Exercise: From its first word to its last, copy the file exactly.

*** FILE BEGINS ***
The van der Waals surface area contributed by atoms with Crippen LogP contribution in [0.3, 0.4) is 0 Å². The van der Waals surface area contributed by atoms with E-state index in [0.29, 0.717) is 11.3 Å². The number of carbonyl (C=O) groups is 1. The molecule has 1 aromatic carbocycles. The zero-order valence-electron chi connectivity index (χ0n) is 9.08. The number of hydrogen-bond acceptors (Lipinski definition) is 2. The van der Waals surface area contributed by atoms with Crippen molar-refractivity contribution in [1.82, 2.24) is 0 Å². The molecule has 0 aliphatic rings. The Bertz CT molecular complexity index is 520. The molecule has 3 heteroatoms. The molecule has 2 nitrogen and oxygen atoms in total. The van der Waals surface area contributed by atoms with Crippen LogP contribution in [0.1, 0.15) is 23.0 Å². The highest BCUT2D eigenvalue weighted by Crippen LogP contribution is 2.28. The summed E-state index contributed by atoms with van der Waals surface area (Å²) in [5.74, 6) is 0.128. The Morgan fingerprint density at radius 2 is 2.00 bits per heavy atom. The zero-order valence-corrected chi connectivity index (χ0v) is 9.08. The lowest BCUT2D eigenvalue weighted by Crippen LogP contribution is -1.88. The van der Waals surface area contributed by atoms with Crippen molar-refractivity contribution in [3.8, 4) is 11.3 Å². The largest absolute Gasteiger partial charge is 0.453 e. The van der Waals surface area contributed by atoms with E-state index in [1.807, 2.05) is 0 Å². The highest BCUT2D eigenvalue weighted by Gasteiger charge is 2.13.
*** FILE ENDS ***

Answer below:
The van der Waals surface area contributed by atoms with Crippen LogP contribution in [0.3, 0.4) is 0 Å². The van der Waals surface area contributed by atoms with E-state index in [0.29, 0.717) is 11.3 Å². The number of carbonyl (C=O) groups is 1. The molecule has 1 aromatic carbocycles. The zero-order valence-electron chi connectivity index (χ0n) is 9.08. The number of hydrogen-bond acceptors (Lipinski definition) is 2. The van der Waals surface area contributed by atoms with Crippen molar-refractivity contribution in [1.82, 2.24) is 0 Å². The molecule has 0 aliphatic rings. The Bertz CT molecular complexity index is 520. The molecule has 3 heteroatoms. The molecule has 2 nitrogen and oxygen atoms in total. The van der Waals surface area contributed by atoms with Crippen LogP contribution in [0.1, 0.15) is 23.0 Å². The highest BCUT2D eigenvalue weighted by Crippen LogP contribution is 2.28. The summed E-state index contributed by atoms with van der Waals surface area (Å²) in [5.74, 6) is 0.128. The Morgan fingerprint density at radius 2 is 2.00 bits per heavy atom. The zero-order valence-corrected chi connectivity index (χ0v) is 9.08. The lowest BCUT2D eigenvalue weighted by Crippen LogP contribution is -1.88. The van der Waals surface area contributed by atoms with Crippen molar-refractivity contribution in [3.8, 4) is 11.3 Å². The largest absolute Gasteiger partial charge is 0.453 e. The van der Waals surface area contributed by atoms with E-state index in [1.807, 2.05) is 0 Å². The highest BCUT2D eigenvalue weighted by Gasteiger charge is 2.13.